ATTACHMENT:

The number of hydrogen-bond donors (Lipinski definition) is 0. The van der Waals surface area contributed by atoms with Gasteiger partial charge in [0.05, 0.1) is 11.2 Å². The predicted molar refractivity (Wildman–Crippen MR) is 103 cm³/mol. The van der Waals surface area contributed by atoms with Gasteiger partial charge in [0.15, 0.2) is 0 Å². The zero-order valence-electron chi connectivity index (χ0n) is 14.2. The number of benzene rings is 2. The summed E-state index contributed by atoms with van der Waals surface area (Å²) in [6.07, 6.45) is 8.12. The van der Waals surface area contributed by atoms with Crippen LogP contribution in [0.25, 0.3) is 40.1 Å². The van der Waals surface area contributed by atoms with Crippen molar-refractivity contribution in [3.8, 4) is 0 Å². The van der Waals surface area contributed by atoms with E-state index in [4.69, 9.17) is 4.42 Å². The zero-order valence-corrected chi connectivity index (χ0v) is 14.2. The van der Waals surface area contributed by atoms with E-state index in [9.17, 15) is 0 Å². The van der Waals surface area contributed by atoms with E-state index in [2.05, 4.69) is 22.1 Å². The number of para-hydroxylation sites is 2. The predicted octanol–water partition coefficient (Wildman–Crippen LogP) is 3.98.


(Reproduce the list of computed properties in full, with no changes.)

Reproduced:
The number of hydrogen-bond donors (Lipinski definition) is 0. The van der Waals surface area contributed by atoms with Gasteiger partial charge in [0.05, 0.1) is 11.2 Å². The predicted molar refractivity (Wildman–Crippen MR) is 103 cm³/mol. The van der Waals surface area contributed by atoms with Gasteiger partial charge in [0.15, 0.2) is 0 Å². The zero-order valence-electron chi connectivity index (χ0n) is 14.2. The number of benzene rings is 2. The summed E-state index contributed by atoms with van der Waals surface area (Å²) in [6.07, 6.45) is 8.12. The van der Waals surface area contributed by atoms with Crippen LogP contribution in [0.25, 0.3) is 40.1 Å². The van der Waals surface area contributed by atoms with Crippen molar-refractivity contribution in [3.8, 4) is 0 Å². The van der Waals surface area contributed by atoms with E-state index in [4.69, 9.17) is 4.42 Å². The zero-order valence-corrected chi connectivity index (χ0v) is 14.2. The van der Waals surface area contributed by atoms with E-state index in [9.17, 15) is 0 Å². The van der Waals surface area contributed by atoms with E-state index in [2.05, 4.69) is 22.1 Å². The number of para-hydroxylation sites is 2. The predicted octanol–water partition coefficient (Wildman–Crippen LogP) is 3.98.